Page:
As a person who studies and sometimes writes about philanthropy, I have occasionally been asked the difference between “giving back” and “paying forward.” Both are frequently cited by donors as their motivation for giving. Moreover, both are generally considered to be expressions of gratitude. Oftentimes, that sense of gratitude on the part of the donor is directed toward her or his alma mater, which helps to account for the billions of dollars given annually to U.S. colleges and universities by their alumni. This is an excellent example of “giving back.”
One of my favorite illustrations of the concept of “paying forward” is provided by the Rogers Educational Trust, which provides scholarship and loan funds to Kentucky students attending Centre College, University of Pikeville.
When he was a young man, Lon Rogers had wanted to attend Centre College but was unable to do so due to a lack of funds. Instead, he went to work and eventually became a very successful coal operator and businessman—but he never forgot how he had longed to attend college in his youth.
As a result, Lon Rogers’ will directed that a large portion of his estate create a trust that would provide scholarships for “worthy young men and boys who are residents of the state of Kentucky.” That was in 1946. Lon Rogers’ widow, Jessie Reynolds Rogers, shared in the administration of the trust’s funds until her death in 1966. Her estate established a similar trust for the benefit of college-going young women.
In 1989, the two trusts were combined to form the Lon Rogers and Jessie Reynolds Rogers Educational Trust. Since 1966, the Rogers Educational Trust has provided $11,161,496 in financial aid funds that have assisted some 726 students in attending Centre.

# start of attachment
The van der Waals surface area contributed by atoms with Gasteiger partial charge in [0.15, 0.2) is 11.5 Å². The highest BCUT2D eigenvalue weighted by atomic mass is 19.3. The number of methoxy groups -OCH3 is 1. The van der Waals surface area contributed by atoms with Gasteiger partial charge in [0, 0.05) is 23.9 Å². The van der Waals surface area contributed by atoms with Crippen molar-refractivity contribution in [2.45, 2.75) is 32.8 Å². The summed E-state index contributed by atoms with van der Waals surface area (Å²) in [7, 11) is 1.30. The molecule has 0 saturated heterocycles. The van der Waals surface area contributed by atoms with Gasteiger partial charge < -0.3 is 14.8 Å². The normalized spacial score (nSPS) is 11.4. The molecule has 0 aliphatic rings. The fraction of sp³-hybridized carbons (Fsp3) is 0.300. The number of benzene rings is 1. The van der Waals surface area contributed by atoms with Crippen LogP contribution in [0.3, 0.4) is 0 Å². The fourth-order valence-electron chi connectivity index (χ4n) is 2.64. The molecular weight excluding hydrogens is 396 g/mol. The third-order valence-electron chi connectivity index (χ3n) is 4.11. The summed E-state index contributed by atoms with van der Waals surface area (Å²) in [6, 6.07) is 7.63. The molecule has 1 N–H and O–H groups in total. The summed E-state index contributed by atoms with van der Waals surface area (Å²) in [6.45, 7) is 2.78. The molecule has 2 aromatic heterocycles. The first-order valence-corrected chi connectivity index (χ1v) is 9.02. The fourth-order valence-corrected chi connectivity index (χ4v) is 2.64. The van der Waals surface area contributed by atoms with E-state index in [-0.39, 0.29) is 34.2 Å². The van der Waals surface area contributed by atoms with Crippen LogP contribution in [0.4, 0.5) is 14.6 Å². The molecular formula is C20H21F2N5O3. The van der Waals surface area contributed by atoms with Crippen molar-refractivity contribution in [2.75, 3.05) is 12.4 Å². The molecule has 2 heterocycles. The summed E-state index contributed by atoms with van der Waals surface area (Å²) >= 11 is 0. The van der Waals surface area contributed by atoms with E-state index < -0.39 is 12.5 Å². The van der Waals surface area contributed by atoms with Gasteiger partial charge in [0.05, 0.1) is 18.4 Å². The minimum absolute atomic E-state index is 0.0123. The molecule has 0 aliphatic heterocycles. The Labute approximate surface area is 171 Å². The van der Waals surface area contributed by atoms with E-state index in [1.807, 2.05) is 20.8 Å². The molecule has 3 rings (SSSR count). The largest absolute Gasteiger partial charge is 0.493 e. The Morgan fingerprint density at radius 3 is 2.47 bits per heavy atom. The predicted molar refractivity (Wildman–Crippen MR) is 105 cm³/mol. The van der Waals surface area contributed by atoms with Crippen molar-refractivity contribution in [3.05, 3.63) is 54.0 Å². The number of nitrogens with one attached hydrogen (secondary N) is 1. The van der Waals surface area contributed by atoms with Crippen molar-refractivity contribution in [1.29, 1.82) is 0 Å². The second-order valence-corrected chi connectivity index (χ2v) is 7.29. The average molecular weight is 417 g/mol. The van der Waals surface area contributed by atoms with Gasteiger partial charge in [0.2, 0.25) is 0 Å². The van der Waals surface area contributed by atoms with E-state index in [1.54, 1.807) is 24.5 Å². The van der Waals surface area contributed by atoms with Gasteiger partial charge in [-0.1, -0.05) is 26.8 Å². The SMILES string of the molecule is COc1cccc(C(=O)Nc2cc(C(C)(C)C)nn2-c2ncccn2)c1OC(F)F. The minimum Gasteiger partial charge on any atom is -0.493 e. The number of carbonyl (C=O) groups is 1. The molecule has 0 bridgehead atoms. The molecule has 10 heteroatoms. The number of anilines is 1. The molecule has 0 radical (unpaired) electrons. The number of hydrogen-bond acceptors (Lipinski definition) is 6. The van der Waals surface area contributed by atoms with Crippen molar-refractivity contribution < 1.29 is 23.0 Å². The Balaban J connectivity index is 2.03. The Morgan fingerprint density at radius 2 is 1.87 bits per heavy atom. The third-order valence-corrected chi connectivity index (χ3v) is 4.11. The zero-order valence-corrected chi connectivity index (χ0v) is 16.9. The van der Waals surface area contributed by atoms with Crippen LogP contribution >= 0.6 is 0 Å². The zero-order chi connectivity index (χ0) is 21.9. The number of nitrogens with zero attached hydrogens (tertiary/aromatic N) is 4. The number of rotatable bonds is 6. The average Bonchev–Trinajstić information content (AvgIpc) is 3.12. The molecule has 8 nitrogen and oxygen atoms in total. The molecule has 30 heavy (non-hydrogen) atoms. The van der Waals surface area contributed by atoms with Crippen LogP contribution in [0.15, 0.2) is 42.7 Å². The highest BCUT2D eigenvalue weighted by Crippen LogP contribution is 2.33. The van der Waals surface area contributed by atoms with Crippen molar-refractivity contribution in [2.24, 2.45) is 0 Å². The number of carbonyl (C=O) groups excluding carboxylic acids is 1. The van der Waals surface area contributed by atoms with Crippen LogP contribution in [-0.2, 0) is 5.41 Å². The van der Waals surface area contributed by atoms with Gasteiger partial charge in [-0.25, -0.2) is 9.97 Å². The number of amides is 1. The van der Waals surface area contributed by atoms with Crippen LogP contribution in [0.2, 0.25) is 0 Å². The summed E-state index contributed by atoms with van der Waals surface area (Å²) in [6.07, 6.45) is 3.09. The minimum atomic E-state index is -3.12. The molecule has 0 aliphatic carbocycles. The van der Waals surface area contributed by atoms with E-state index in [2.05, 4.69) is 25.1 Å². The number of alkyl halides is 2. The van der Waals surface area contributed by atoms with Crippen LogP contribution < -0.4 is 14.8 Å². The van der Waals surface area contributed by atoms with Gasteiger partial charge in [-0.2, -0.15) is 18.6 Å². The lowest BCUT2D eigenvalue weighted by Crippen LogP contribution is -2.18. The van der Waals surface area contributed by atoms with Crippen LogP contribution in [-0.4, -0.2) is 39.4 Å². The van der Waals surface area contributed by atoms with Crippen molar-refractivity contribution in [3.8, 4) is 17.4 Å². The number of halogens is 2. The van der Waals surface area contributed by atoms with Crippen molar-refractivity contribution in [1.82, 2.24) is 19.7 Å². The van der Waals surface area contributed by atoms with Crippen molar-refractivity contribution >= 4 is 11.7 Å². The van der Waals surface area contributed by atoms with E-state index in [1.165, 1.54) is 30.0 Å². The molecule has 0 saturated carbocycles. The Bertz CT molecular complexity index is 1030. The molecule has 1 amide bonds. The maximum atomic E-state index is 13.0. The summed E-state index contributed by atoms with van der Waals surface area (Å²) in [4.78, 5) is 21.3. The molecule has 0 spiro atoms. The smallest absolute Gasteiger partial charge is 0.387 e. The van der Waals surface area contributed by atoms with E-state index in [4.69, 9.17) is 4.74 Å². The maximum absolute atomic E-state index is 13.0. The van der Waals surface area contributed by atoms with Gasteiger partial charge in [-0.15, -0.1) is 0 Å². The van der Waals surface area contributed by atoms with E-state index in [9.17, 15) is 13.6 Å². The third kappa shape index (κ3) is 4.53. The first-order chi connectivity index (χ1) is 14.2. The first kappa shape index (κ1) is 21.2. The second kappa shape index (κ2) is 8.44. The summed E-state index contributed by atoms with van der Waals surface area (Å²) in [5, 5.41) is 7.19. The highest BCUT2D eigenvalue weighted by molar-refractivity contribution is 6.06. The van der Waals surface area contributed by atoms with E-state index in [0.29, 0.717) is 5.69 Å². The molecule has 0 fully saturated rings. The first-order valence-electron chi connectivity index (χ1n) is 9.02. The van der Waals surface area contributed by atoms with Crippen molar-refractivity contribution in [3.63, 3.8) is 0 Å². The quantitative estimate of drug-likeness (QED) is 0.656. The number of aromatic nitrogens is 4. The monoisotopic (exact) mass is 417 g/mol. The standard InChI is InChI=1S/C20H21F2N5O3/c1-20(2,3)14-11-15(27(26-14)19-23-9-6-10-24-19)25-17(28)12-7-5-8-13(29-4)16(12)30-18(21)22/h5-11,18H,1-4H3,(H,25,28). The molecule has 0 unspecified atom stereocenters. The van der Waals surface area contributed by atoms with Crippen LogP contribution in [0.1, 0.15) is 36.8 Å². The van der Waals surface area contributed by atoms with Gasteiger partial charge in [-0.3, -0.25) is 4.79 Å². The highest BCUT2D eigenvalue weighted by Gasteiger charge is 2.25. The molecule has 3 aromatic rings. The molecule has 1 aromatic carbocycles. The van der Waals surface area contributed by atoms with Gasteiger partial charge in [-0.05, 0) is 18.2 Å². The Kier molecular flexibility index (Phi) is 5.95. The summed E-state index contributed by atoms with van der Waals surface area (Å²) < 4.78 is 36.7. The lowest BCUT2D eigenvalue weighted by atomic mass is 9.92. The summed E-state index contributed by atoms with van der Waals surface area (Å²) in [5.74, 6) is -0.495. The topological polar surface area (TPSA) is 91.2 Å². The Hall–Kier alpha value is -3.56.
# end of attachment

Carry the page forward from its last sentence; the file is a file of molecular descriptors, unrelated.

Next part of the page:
While Lon Rogers did not “pay back” Centre College, he did “pay forward” so that other young Kentuckians would not be denied the opportunity he had dreamed of when he was their age. Clearly, he was not a man who allowed himself to be embittered by the circumstances of his birth. Instead, he chose to create for others the opportunity that he had been denied.
Although he did not coin the phrase “Paying it Forward,” Ralph Waldo Emerson is often credited with the concept because of the following statement from his essay Compensation: “In the order of nature we cannot render benefits to those from whom we receive them, or only seldom. But the benefit we receive must be rendered again, line for line, deed for deed, cent for cent, to somebody.”
submitted by Richard Trollinger, Vice President for College Relations
December 14, 2015
Trollinger is co-author, with John R. Thelin, of Philanthropy and American Higher Education, 2014.
Photo: Rogers Plaza, in memory of Mr. and Mrs. Lon Rogers, on the campus of Centre College